.. For centuries, Christianity has presented itself as an “organized religion”—a change-averse institution or set of institutions that protects and promotes a timeless system of beliefs that were handed down fully formed in the past. Yet Christianity’s actual history is a story of change and adaptation. We Christians have repeatedly adapted our message, methods, and mission to the contours of our time [for example, the Second Vatican Council within Catholicism]. What might happen if we understood the core Christian ethos as creative, constructive, and forward-leaning—as an “organizing religion” that challenges all institutions (including its own) [as Jesus did] to learn, grow, and mature toward a deepening, enduring vision of reconciliation with God, self, neighbor, enemy, and creation? . . .
.. If we are to be truly Christian, it makes sense to turn to Jesus for the answer.
Of the many radical things said and done by Jesus, his unflinching emphasis on love was the most radical of all. Love was the greatest commandment . . . his prime directive—love for God, for self, for neighbor, for stranger, for alien, for outsider, for outcast, and even for enemy, as he himself modeled. The new commandment of love [John 13:34] meant that neither beliefs nor words, neither taboos, systems, structures nor the labels that enshrined them mattered most. Love decentered everything else; love relativized everything else; love took priority over everything else—everything.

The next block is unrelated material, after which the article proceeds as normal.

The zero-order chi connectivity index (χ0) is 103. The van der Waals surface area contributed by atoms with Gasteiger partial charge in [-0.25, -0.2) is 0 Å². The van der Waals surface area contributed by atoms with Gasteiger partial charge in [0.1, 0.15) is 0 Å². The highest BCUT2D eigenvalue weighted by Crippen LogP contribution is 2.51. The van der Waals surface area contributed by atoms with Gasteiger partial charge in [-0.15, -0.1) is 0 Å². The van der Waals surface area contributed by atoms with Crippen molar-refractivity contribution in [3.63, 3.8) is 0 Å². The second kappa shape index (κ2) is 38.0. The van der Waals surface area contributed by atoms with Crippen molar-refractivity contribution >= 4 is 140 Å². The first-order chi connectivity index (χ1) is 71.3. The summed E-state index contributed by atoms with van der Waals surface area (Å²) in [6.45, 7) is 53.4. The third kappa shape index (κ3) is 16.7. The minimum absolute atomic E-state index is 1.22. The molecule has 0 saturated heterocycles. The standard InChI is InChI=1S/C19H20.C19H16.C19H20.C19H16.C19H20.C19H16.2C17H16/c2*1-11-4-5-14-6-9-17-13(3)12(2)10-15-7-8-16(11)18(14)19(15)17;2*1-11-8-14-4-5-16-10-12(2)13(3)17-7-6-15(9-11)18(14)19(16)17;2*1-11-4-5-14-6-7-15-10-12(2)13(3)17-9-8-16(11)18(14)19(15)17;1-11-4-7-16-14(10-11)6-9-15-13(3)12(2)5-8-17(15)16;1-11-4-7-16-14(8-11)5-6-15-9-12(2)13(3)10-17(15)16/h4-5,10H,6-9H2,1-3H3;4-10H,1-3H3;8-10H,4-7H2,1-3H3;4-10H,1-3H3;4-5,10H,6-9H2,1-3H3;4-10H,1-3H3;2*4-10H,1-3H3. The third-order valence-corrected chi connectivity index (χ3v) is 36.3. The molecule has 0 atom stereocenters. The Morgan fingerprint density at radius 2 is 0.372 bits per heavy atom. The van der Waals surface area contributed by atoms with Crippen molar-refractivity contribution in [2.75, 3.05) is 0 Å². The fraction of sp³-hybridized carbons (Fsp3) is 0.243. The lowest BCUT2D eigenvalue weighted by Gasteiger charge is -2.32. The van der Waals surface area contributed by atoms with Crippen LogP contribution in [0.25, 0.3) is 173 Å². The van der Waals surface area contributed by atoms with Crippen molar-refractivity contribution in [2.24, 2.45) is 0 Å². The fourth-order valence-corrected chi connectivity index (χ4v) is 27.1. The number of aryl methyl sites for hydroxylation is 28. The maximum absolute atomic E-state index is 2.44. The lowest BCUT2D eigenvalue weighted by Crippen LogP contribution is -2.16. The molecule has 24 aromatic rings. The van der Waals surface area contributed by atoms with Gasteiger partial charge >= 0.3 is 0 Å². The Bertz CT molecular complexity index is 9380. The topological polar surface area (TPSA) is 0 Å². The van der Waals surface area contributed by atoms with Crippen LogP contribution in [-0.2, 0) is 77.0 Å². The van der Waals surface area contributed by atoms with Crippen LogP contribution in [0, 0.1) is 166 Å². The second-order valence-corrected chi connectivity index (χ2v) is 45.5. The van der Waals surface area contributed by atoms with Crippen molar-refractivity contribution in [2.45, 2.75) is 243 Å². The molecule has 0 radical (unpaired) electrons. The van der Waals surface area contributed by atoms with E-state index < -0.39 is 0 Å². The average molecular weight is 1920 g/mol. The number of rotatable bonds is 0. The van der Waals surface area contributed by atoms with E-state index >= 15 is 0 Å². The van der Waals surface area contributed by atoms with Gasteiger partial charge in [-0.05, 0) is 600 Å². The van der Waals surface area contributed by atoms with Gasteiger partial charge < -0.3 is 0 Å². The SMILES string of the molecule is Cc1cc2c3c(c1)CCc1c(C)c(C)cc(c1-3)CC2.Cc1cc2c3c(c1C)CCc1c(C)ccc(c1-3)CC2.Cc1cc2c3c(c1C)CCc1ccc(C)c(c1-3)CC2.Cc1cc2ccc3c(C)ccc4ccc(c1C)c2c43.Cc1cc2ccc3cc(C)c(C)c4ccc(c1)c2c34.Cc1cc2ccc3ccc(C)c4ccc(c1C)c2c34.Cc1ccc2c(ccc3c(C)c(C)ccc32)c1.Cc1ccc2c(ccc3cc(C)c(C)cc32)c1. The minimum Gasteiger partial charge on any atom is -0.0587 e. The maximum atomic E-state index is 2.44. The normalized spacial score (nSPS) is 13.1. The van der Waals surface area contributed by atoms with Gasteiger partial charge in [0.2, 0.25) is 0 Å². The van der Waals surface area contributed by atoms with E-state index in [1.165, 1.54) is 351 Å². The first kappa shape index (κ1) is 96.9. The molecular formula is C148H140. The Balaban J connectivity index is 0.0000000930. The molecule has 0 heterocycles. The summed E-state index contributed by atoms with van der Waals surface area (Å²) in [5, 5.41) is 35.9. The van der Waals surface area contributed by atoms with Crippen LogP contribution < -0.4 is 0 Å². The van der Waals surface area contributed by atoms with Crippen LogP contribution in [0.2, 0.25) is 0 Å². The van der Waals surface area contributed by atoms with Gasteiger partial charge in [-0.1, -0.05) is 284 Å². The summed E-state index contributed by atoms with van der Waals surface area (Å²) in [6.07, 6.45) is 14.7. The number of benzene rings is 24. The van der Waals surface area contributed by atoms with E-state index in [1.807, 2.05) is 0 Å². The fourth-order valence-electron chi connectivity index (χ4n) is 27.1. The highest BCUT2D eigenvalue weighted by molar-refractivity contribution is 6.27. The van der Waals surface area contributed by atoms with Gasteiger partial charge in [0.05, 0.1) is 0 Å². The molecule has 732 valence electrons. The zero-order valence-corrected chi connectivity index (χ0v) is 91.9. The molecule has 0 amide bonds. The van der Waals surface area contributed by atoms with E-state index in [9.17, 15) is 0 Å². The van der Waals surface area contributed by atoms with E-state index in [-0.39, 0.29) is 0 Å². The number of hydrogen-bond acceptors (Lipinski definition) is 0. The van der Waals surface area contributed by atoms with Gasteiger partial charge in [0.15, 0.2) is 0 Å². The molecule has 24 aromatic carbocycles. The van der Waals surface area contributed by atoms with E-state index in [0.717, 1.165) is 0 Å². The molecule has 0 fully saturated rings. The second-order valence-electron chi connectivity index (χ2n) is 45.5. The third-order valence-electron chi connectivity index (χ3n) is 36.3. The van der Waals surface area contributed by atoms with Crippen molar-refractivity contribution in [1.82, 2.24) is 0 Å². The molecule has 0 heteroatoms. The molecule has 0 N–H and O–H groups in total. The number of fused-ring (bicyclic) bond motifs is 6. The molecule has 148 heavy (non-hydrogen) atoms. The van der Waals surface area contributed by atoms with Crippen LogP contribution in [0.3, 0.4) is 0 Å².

The effectiveness of action depends on the source from which it springs. If it is coming out of the false self with its shadow side, it is severely limited. If it is coming out of a person who is immersed in God, it is extremely effective. The contemplative state, like the vocation of Our Lady, brings Christ into the world. —Thomas Keating 
.. I founded the Center for Action and Contemplation in 1987 because I saw a deep need for the integration of both action and contemplation. Over the years, I met many social activists who were doing excellent social analysis and advocating for crucial justice issues, but they were not working from an energy of love. They were still living out of their false self with the need to win, the need to look good—attached to a superior, politically correct self-image.